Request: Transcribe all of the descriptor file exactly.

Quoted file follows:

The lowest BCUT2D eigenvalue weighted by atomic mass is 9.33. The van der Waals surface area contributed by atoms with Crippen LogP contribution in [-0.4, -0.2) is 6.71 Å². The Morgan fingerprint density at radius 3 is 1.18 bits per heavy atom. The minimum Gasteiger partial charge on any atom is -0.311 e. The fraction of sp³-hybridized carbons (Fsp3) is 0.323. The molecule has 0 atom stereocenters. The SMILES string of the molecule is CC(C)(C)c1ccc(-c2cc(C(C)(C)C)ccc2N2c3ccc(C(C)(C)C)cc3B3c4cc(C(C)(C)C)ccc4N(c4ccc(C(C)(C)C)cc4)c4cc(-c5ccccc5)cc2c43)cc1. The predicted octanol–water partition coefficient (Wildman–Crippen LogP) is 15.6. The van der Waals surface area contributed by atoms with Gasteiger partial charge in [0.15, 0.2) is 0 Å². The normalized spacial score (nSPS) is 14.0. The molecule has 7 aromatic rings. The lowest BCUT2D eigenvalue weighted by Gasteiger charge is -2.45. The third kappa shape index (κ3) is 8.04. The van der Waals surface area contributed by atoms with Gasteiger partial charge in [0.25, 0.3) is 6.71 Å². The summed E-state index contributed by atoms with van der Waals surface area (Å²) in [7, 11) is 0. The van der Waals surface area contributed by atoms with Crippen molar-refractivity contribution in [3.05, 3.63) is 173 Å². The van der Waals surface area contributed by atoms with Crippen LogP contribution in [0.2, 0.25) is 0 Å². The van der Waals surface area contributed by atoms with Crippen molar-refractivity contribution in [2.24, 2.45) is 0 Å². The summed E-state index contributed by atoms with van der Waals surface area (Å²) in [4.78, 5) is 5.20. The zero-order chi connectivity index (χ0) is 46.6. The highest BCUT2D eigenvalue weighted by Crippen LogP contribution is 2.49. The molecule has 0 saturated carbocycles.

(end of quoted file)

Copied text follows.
The lowest BCUT2D eigenvalue weighted by atomic mass is 9.33. The van der Waals surface area contributed by atoms with Crippen LogP contribution in [-0.4, -0.2) is 6.71 Å². The Morgan fingerprint density at radius 3 is 1.18 bits per heavy atom. The minimum Gasteiger partial charge on any atom is -0.311 e. The fraction of sp³-hybridized carbons (Fsp3) is 0.323. The molecule has 0 atom stereocenters. The SMILES string of the molecule is CC(C)(C)c1ccc(-c2cc(C(C)(C)C)ccc2N2c3ccc(C(C)(C)C)cc3B3c4cc(C(C)(C)C)ccc4N(c4ccc(C(C)(C)C)cc4)c4cc(-c5ccccc5)cc2c43)cc1. The predicted octanol–water partition coefficient (Wildman–Crippen LogP) is 15.6. The van der Waals surface area contributed by atoms with Gasteiger partial charge in [0.15, 0.2) is 0 Å². The normalized spacial score (nSPS) is 14.0. The molecule has 7 aromatic rings. The lowest BCUT2D eigenvalue weighted by Gasteiger charge is -2.45. The third kappa shape index (κ3) is 8.04. The van der Waals surface area contributed by atoms with Gasteiger partial charge in [0.25, 0.3) is 6.71 Å². The summed E-state index contributed by atoms with van der Waals surface area (Å²) in [7, 11) is 0. The van der Waals surface area contributed by atoms with Crippen molar-refractivity contribution in [3.05, 3.63) is 173 Å². The van der Waals surface area contributed by atoms with Crippen LogP contribution in [0.2, 0.25) is 0 Å². The van der Waals surface area contributed by atoms with Crippen molar-refractivity contribution in [2.24, 2.45) is 0 Å². The summed E-state index contributed by atoms with van der Waals surface area (Å²) in [4.78, 5) is 5.20. The zero-order chi connectivity index (χ0) is 46.6. The highest BCUT2D eigenvalue weighted by Crippen LogP contribution is 2.49. The molecule has 0 saturated carbocycles.